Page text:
Several meetings organized by food and nutrition stakeholders have shown that food insecurity in many West African countries is a result of insufficient rainfall, drought, inundations and the like.
It is against this backdrop, that the Economic Community of West African States (ECOWAS) has held its 11th food and nutrition forum here in Sierra Leone.
The ECOWAS nutrition forum which is coordinated by the West African Health Organization (WAHO) gathers national multisectoral nutrition networks within its 15 ECOWAS member states.
The objectives of this one week bi-annual conference which is ongoing at the Bank of Sierra Leone Complex at Kingtom is to exchange experiences and review nutrition interventions and programs implemented at country level; also it seeks to develop profile for nutrition and identify adequate resources needed from African institutions and partners for implementation; and finally to provide technical up date focusing on a crucial and relevant topic in food and nutrition security for the sub region.
Representing the President at the forum, the Minister of Health and Sanitation, Dr Soccoh Alex Kabia explained that since 1999, the WAHO has organized annual nutrition fora to address malnutrition.
These fora, he explained, “bring together all the major nutrition actors [bi-annually], which provide an important opportunity to promote regional integration, networking, resource sharing and to develop regional solutions to problems that affect all ECOWAS members countries.”
The health minister explained that nutrition status is internationally recognized as an indicator of national development and malnutrition is one of the biggest challenges that developing countries have to deal with.
In his keynote address, agriculturist, Dr Dunstant Spencer defined food and nutrition security; as “secure access to food coupled with a sanitary environment, adequate health services, and knowledgeable care to ensure a healthy, active life for all individuals,” he said.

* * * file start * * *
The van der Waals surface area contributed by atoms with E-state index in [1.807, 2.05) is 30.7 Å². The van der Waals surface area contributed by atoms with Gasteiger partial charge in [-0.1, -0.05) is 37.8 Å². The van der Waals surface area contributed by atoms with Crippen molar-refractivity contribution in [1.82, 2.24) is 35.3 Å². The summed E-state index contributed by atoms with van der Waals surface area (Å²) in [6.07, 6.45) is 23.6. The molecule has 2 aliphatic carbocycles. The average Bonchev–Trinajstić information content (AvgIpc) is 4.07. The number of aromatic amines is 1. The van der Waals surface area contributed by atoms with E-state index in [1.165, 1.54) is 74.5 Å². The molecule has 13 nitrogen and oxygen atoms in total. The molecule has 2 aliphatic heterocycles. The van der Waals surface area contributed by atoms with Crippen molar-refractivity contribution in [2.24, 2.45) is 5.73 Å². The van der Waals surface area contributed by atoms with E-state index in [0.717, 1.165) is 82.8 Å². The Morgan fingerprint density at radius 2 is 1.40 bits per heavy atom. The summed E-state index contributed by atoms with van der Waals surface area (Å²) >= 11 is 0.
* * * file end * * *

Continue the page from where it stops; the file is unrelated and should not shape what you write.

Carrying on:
Zooming on the state of nutrition in Sub-Saharan Africa, Dr Spencer explained that an aggregate malnutrition rate estimated at nearly 30 percent during the decade of the 1990’s. “While malnutrition prevalence decreased significantly in most other developing countries during the decade,” it was “nearly static in Sub-Saharan African,” he said.
Dr Spencer explained that there are many challenges and pit falls along the path, the most recent being the sharp increases in food prices over the past couple of years which has raised serious concerns about the food and nutrition situation of people around the world, especially the poor in developing countries; about inflation; and-in some countries- about civil unrest. He noted that growth performance of the agricultural sector over the last 10 years indeed indicates that the required changes to significantly reduce poverty and eliminate malnutrition should be within reach for many African countries.
Dr Spencer noted that carefully subsidized programs for seeds, fertilizers, irrigation, electricity, and water should involve the private sector from the beginning and facilitate a transition from initial “cash programs” to market based arrangements. Banking and finance are also critical for success. “Quick action rehabilitation of critical rural infrastructure such as rural roads and processing assets also needed,” he said. By Ophaniel Gooding